Harmful Burning to Continue in the Flint Hills

Smoke Management Plan.  In November, the KDHE’s SMP Committee issued the first draft of its plan to resolve the problem of ozone-smog exceedances in eastern Kansas.  The good news is we got the committee to admit that most of the burning is occurring in prime greater prairie-chicken (GPC) habitat.  For this we applaud the extraordinary work of our volunteer analyst and computer jock, Duane Schrag.  Duane is also known for his insightful articles on the Kansas environment written while he was a reporter for the Salina Journal.

The bad news is that the committee is taking the position that burning to keep woody plant species at bay is more important than addressing the impacts of that same burning on grassland birds.  This is despite the fact that a US Fish and Wildlife Service program, which has “restored or enhanced” some 350,000 acres of Flint Hills prairie since 1992, primarily by removing invasive species, has not arrested the decline in the GPC population.  The problem is that widespread, annual burning of grass and overstocking of cattle remove the cover needed by the GPC to successfully breed.

The Plan has three major elements:

— A ban on “non-essential” (read non-agricultural) burning in April;

— Development of a real-time meteorological communications network to advise landowners of the best time to burn.   Compliance remains voluntary;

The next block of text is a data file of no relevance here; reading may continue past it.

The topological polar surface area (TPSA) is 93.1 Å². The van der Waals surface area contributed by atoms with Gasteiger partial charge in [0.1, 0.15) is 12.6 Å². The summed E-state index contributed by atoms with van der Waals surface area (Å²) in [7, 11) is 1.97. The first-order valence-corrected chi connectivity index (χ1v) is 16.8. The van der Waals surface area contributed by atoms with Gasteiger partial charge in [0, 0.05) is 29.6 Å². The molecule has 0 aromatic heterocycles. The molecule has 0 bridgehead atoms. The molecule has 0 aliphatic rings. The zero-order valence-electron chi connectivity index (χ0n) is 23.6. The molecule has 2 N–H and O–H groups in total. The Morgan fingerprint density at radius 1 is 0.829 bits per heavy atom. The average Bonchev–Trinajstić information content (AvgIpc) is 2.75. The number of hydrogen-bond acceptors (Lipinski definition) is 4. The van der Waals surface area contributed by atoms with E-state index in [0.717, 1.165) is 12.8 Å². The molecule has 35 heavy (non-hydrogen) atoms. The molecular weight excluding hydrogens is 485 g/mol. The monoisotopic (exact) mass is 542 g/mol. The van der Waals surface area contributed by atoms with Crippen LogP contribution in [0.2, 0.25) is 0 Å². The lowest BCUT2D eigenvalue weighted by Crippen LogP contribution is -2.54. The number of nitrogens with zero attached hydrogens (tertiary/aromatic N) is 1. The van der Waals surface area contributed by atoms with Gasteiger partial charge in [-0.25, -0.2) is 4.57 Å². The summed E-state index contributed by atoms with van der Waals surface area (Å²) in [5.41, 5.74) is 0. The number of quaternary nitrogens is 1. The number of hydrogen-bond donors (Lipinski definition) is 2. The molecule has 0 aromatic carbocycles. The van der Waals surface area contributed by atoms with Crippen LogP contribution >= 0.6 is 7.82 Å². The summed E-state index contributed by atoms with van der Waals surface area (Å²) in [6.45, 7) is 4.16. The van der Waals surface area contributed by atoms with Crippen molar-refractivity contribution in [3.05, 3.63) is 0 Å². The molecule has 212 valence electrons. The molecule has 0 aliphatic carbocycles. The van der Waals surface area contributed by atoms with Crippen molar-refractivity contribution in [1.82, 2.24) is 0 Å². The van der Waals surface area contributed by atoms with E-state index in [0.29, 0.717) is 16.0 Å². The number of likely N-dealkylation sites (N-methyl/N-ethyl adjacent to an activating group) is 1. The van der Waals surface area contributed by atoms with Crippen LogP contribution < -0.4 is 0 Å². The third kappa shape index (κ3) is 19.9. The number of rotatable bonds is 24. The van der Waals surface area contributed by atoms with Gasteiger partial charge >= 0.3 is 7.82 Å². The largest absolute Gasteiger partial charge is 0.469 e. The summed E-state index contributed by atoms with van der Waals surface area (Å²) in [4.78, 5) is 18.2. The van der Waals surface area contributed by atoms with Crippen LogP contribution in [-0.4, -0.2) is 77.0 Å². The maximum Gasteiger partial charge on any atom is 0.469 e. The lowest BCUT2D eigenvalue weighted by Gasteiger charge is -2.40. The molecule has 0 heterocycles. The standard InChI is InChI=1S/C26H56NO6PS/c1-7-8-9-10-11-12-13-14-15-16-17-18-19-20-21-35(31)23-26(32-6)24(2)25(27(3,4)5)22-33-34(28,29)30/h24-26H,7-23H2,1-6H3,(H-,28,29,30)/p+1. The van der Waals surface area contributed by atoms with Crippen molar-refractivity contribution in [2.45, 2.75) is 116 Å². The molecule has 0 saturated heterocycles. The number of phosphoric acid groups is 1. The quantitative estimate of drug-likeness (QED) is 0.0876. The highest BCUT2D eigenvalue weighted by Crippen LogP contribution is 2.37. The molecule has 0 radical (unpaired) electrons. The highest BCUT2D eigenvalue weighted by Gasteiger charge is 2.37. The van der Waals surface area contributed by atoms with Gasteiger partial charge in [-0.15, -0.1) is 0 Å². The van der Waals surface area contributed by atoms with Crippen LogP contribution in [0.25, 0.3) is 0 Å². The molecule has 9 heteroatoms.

— Health advisories to warn the downwind public of bad air days from the burning.

In response to these health alerts Sierra Club members can hole up in their tightly sealed and weatherized homes; but it is not clear what everybody else is supposed to do.

The full text of our comment on the draft has been posted on our website (www.kansas.sierraclub.org) along with annotated bibliographies demonstrating the impacts of excessive burning and overgrazing on grassland birds and outlining alternative burning methods.

Flint Hills Legacy Conservation Area.  Meanwhile the US Fish and Wildlife Service has issued their decision on the Environmental Assessment for the FHLCA.  They decided there was no problem with showering landowners with public funds up to one third of their land value while not requiring any changes in their land management practices.  USFWS has taken the position that placing any restrictions on burning and cattle stocking practices would discourage participation in the program.

There are many ranchers in the Flint Hills who care about wildlife, and some are using more benign burning techniques.  The latest research on patch burning, for example, indicates that there would be minimal losses in cattle weight gain compared to existing practices.  In any event, conservation easements are expressly designed to compensate landowners for any loss of earnings that might be caused by land use restrictions.

Strangely, USFWS responded to comments about damaging burning and stocking practices by saying that “the ranching culture” in the Flint Hills will provide “an appropriate fire and grazing regime for long-term sustainability.” Romantic notions are not a good substitute for specific plans to address inappropriate land management practices.  As presently designed the FHLCA is sadly misconceived and will likely result in a monumental waste of public funds.

By Craig Volland, Air Quality Chair

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